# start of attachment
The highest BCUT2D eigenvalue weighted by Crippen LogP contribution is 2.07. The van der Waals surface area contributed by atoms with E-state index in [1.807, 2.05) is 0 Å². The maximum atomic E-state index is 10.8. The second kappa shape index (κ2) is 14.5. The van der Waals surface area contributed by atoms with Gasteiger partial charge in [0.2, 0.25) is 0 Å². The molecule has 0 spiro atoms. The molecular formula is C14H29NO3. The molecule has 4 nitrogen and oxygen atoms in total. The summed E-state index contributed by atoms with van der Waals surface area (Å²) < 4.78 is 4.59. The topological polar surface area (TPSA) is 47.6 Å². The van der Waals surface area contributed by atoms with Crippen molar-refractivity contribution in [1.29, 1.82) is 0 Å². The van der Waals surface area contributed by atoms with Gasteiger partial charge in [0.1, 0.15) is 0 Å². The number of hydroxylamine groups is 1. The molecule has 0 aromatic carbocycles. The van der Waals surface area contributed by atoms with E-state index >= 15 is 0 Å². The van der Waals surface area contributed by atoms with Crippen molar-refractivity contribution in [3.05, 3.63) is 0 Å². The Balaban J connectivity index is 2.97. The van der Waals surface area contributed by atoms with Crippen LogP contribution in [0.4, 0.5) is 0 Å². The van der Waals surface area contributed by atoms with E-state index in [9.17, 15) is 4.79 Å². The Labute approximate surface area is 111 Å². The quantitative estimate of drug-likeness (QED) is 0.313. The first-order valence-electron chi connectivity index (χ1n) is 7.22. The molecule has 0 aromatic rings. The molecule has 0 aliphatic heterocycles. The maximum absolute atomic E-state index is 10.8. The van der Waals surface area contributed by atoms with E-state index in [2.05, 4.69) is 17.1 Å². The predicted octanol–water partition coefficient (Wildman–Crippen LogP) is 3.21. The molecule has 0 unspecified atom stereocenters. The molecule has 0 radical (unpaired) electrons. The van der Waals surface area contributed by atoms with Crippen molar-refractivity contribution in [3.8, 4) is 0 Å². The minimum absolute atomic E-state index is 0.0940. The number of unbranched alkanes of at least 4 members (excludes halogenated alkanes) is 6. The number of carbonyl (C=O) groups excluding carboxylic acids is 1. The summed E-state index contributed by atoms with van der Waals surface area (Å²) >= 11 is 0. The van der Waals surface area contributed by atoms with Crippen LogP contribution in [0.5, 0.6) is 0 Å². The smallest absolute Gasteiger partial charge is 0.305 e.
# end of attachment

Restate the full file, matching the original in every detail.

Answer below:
The highest BCUT2D eigenvalue weighted by Crippen LogP contribution is 2.07. The van der Waals surface area contributed by atoms with E-state index in [1.807, 2.05) is 0 Å². The maximum atomic E-state index is 10.8. The second kappa shape index (κ2) is 14.5. The van der Waals surface area contributed by atoms with Gasteiger partial charge in [0.2, 0.25) is 0 Å². The molecule has 0 spiro atoms. The molecular formula is C14H29NO3. The molecule has 4 nitrogen and oxygen atoms in total. The summed E-state index contributed by atoms with van der Waals surface area (Å²) < 4.78 is 4.59. The topological polar surface area (TPSA) is 47.6 Å². The van der Waals surface area contributed by atoms with Crippen molar-refractivity contribution in [1.29, 1.82) is 0 Å². The van der Waals surface area contributed by atoms with Gasteiger partial charge in [0.1, 0.15) is 0 Å². The number of hydroxylamine groups is 1. The molecule has 0 aromatic carbocycles. The van der Waals surface area contributed by atoms with E-state index >= 15 is 0 Å². The van der Waals surface area contributed by atoms with Crippen molar-refractivity contribution in [3.05, 3.63) is 0 Å². The Balaban J connectivity index is 2.97. The van der Waals surface area contributed by atoms with Crippen LogP contribution in [0.4, 0.5) is 0 Å². The van der Waals surface area contributed by atoms with E-state index in [9.17, 15) is 4.79 Å². The Labute approximate surface area is 111 Å². The quantitative estimate of drug-likeness (QED) is 0.313. The first-order valence-electron chi connectivity index (χ1n) is 7.22. The molecule has 0 aromatic rings. The molecule has 0 aliphatic heterocycles. The maximum absolute atomic E-state index is 10.8. The van der Waals surface area contributed by atoms with E-state index in [2.05, 4.69) is 17.1 Å². The predicted octanol–water partition coefficient (Wildman–Crippen LogP) is 3.21. The molecule has 0 unspecified atom stereocenters. The molecule has 0 radical (unpaired) electrons. The van der Waals surface area contributed by atoms with Crippen molar-refractivity contribution in [3.8, 4) is 0 Å². The minimum absolute atomic E-state index is 0.0940. The number of unbranched alkanes of at least 4 members (excludes halogenated alkanes) is 6. The number of carbonyl (C=O) groups excluding carboxylic acids is 1. The summed E-state index contributed by atoms with van der Waals surface area (Å²) >= 11 is 0. The van der Waals surface area contributed by atoms with Crippen LogP contribution in [0.5, 0.6) is 0 Å². The smallest absolute Gasteiger partial charge is 0.305 e.